The thing with usurpers is that Shakespeare doesn't seem to particularly like them, especially since in many of his other plays they tend to meet a rather sticky end, and in some cases bring the entire nation down with them (see, for instance, Hamlet and the Scottish play). However, this doesn't happen with Henry. Rather it is Richard that is the problem, despite the fact that he isn't a really good king (in that he dithers somewhat, and will also use his royal prerogative to take things for himself). Unlike the other usurpers, who saw an opportunity and seized it, Henry comes across as a rather reluctant usurper, taking the throne simply because it needed to be done. It was clear that Richard wasn't a good king, and he had begun to step over the limits of his power that had been put in place by the Magna Carta, so somebody needed to step up and put a stop to it. That person was none other than Bolingbroke.

The final thing that I wish to touch upon is how Bolingbroke and Richard were dressed (and appeared). Richard was dressed in robes and had quite long hair, while Bolingbroke had a crew cut and for most of the play was dressed in armour. This paints an interesting contrast between the two: Richard is basically a dandy, a boy that has grown up with everything, and wants for nothing, while Bolingbroke has had to fight for everything he has (which is not actually true - his family was one of the richest in England at the time). What we have are two men, one spoilt and soft, the other hard and a warrior. Yet once Richard is deposed, and Henry is on the throne, we see him discard his armour for the robes. I guess the reason is that while as Henry Bolingbroke he was a warrior, as Henry IV he is now a king, and wishes to play the part.

Creative Commons License

The Boy King - Richard II by David Alfred Sarkies is licensed under a Creative Commons Attribution-NonCommercial-ShareAlike 4.0 International License. This license only applies to the text and any image that is within the public domain. Any images or videos that are the subject of copyright are not covered by this license. Use of these images are for illustrative purposes only are are not intended to assert ownership. If you wish to use this work commercially please feel free to contact me.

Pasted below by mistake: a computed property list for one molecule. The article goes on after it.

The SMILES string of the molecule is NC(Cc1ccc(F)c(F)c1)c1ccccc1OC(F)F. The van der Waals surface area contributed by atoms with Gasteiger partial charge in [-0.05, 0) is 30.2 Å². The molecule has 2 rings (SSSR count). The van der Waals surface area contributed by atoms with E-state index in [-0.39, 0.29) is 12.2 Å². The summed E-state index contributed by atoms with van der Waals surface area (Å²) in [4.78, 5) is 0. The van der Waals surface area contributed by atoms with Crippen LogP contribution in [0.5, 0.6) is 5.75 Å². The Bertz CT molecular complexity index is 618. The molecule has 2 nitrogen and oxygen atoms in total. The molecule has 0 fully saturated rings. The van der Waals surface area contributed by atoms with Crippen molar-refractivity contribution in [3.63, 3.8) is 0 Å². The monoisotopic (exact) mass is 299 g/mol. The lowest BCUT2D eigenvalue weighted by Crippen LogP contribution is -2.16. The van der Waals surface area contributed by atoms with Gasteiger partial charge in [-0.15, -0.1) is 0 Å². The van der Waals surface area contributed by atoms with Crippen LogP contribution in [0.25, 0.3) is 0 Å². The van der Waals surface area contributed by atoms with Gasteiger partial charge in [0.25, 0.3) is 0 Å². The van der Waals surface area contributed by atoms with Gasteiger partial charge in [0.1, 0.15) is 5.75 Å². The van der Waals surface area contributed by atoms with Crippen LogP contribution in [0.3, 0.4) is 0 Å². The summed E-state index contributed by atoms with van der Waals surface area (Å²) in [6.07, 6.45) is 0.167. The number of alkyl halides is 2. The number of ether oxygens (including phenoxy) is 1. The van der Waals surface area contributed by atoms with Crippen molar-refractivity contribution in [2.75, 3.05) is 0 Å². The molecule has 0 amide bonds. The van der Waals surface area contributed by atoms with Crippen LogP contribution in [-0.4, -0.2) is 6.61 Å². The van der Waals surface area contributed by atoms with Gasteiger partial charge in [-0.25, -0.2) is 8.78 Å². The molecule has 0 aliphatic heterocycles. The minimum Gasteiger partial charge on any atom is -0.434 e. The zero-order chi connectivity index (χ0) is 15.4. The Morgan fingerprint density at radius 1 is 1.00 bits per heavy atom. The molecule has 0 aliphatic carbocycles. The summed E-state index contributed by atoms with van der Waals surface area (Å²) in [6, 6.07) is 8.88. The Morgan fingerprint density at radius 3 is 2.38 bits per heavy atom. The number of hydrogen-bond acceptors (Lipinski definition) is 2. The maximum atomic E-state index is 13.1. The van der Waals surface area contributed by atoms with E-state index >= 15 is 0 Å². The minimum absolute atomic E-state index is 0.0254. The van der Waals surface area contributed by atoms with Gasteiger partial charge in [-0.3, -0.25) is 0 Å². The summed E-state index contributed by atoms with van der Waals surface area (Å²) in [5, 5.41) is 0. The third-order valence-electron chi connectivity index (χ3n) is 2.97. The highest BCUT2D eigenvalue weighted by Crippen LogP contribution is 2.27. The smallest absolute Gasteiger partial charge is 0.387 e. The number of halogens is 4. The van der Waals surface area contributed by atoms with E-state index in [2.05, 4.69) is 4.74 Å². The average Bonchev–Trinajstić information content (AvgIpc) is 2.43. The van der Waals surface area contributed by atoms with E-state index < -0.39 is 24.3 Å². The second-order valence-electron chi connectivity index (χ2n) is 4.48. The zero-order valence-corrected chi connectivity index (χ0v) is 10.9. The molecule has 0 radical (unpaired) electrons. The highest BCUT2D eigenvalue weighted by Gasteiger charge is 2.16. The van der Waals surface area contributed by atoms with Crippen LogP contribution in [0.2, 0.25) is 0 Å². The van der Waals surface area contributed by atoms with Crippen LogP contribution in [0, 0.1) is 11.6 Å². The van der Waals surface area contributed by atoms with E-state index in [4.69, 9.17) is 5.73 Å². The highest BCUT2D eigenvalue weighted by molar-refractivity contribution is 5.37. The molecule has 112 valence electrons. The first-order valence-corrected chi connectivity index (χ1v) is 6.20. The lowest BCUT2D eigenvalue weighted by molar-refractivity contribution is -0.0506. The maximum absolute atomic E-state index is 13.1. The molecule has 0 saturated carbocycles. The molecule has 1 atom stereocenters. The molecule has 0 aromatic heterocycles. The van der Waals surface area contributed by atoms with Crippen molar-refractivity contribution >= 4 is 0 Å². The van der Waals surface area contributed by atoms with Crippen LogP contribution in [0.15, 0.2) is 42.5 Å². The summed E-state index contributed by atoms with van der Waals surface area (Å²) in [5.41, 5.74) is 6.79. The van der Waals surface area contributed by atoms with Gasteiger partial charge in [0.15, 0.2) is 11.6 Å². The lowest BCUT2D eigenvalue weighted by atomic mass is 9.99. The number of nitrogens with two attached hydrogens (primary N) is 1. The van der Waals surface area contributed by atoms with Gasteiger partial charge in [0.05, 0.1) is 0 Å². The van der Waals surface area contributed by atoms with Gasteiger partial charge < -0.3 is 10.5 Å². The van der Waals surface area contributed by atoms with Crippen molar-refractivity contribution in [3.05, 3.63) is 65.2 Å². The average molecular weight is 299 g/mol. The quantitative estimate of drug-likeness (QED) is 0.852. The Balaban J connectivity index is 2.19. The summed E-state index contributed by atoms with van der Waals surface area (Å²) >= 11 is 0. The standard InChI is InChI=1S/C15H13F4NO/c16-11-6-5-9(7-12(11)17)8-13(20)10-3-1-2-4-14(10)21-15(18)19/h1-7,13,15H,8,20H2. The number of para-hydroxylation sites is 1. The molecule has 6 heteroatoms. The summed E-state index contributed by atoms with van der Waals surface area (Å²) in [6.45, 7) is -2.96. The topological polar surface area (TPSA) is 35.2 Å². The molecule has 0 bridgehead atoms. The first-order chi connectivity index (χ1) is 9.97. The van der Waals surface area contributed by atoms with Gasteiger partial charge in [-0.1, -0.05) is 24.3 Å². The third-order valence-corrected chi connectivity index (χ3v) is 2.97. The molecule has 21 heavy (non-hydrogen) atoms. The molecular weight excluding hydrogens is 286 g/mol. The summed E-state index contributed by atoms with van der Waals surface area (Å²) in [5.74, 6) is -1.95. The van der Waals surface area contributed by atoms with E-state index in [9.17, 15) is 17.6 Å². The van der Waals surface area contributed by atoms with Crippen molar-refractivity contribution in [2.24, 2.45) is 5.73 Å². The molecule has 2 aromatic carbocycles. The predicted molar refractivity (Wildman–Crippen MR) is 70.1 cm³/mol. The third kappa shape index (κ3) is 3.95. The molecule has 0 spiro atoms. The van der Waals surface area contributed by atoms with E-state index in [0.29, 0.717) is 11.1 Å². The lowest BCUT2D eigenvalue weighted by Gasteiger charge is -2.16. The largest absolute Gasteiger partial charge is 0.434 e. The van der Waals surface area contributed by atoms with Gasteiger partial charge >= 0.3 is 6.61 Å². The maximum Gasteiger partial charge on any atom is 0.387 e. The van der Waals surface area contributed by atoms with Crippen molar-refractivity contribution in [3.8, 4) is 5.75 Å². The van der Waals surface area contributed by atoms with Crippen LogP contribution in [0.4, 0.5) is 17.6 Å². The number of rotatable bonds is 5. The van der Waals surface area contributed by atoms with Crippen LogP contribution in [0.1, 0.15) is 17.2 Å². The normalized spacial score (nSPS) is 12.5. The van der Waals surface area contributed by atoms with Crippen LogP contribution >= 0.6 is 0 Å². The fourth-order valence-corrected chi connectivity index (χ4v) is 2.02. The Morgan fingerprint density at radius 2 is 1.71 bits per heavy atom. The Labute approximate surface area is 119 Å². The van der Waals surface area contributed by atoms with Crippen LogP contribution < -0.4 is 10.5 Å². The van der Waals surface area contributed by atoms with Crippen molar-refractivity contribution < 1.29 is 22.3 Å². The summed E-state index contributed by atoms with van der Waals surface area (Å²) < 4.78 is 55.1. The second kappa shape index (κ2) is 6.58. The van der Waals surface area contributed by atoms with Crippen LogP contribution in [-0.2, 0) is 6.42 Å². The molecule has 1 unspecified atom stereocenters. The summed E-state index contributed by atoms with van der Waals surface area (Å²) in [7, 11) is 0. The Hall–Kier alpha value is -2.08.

Monday, 2 May 2016

Riches to Rags - McKellan's King Lear

My original plan was to publish this post on the 23rd of April, which was the 400 year anniversary of Shakespeare's death. However, due to slackness on my part (and also my failure to actually do any research into the exact date) that unfortunately has not happened. Anyway, it was fitting that if there is one play that I would write about for the belated 400-year commemoration post it should be King Lear since it is probably my favourite of all Shakesperian plays (at least among the tragedies).

In a way the complexity places King Lear at the peak of Shakespeare's career, alongside plays like Hamlet. It is a bit of a shame that in High school our teachers tended to talk up Hamlet and the Scottish Play so much more than this one, especially since it is, in my opinion, a superior play. Still, I guess the complexity that lies within, and the nature of Lear's madness, make it a play that could be a little out of reach of the ordinary high school student (which is probably why they go for simpler plays, not that I consider Hamlet all that simple).

I've seen this play performed live twice, on the big screen once (which was a recording of the National Theatre production) and read it countless of times. Everytime I have seen it I have literally been blown away, and at least twice I was crying at the end (namely with one of the performances that I saw - the other performance was by an amateur theatre group, which while it was good, wasn't as powerful as the professional troupes). I also own a copy of the McKellan version on DVD, which was released by the Royal Shakespeare Company, though it has been filmed in a studio (which sort of detracts from the play somewhat - I found that the live performances were so much more powerful than these studio performances). 

Anyway, before I continue, here is an extract from the National Theatre Live production (even though it is the McKellan version that I am basing this review upon):

The Story of Lear

While you can easily find the plot of King Lear on the internet (as well as the entire play), I will give a brief rundown on what happens. Actually, I have to admit that giving a brief rundown isn't the easiest of things to do with this play namely because the plot is so complex and there are so many threads weaving throughout the play. However, the play begins when Lear decides that he wants to retire so he asks his three daughters to tell him how much they love him. Two of the daughters carry on saying how much they love him and are rewarded with a third of his kingdom. However, the third daughter, Cordelia, speaks honestly and says that her actions should be enough, and even then she was obliged to love her husband when she marries. In a rage, Lear banishes Cordelia to France and then divides the last third of the kingdom between the other two daughters.